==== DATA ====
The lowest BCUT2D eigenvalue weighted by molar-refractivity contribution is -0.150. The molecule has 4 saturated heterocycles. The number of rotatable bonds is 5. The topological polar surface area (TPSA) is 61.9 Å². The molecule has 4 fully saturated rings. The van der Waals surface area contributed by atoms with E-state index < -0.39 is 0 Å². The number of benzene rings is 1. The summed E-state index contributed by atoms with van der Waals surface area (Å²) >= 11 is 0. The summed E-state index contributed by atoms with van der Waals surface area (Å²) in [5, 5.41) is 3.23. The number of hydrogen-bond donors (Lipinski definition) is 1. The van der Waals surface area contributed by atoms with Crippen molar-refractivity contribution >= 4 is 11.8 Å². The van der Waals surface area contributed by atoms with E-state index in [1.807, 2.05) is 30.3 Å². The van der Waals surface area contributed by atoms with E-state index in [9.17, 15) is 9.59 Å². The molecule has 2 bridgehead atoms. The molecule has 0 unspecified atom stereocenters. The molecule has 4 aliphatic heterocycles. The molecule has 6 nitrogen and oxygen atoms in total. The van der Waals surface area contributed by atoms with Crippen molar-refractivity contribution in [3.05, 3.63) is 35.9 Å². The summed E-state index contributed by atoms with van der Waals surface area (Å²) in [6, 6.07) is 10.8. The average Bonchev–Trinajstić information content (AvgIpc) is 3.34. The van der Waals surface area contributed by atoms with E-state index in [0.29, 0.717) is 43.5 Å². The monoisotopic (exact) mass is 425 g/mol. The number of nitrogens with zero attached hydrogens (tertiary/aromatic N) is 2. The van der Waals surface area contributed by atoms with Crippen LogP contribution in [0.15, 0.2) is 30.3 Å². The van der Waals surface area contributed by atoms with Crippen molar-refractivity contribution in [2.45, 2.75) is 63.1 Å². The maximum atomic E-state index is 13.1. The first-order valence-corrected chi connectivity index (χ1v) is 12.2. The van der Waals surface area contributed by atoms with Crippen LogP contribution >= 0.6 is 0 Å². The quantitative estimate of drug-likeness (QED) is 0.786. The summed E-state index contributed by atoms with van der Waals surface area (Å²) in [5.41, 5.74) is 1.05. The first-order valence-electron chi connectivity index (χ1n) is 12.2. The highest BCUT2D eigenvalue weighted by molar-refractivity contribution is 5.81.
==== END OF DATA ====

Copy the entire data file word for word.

The lowest BCUT2D eigenvalue weighted by molar-refractivity contribution is -0.150. The molecule has 4 saturated heterocycles. The number of rotatable bonds is 5. The topological polar surface area (TPSA) is 61.9 Å². The molecule has 4 fully saturated rings. The van der Waals surface area contributed by atoms with E-state index < -0.39 is 0 Å². The number of benzene rings is 1. The summed E-state index contributed by atoms with van der Waals surface area (Å²) >= 11 is 0. The summed E-state index contributed by atoms with van der Waals surface area (Å²) in [5, 5.41) is 3.23. The number of hydrogen-bond donors (Lipinski definition) is 1. The van der Waals surface area contributed by atoms with Crippen molar-refractivity contribution >= 4 is 11.8 Å². The van der Waals surface area contributed by atoms with E-state index in [1.807, 2.05) is 30.3 Å². The van der Waals surface area contributed by atoms with E-state index in [9.17, 15) is 9.59 Å². The molecule has 2 bridgehead atoms. The molecule has 0 unspecified atom stereocenters. The molecule has 4 aliphatic heterocycles. The molecule has 6 nitrogen and oxygen atoms in total. The van der Waals surface area contributed by atoms with Crippen molar-refractivity contribution in [3.05, 3.63) is 35.9 Å². The summed E-state index contributed by atoms with van der Waals surface area (Å²) in [6, 6.07) is 10.8. The average Bonchev–Trinajstić information content (AvgIpc) is 3.34. The van der Waals surface area contributed by atoms with E-state index in [0.29, 0.717) is 43.5 Å². The monoisotopic (exact) mass is 425 g/mol. The number of nitrogens with zero attached hydrogens (tertiary/aromatic N) is 2. The van der Waals surface area contributed by atoms with Crippen LogP contribution in [0.15, 0.2) is 30.3 Å². The van der Waals surface area contributed by atoms with Crippen molar-refractivity contribution in [2.45, 2.75) is 63.1 Å². The maximum atomic E-state index is 13.1. The first-order valence-corrected chi connectivity index (χ1v) is 12.2. The van der Waals surface area contributed by atoms with Crippen LogP contribution >= 0.6 is 0 Å². The quantitative estimate of drug-likeness (QED) is 0.786. The summed E-state index contributed by atoms with van der Waals surface area (Å²) in [5.41, 5.74) is 1.05. The first-order valence-electron chi connectivity index (χ1n) is 12.2. The highest BCUT2D eigenvalue weighted by molar-refractivity contribution is 5.81.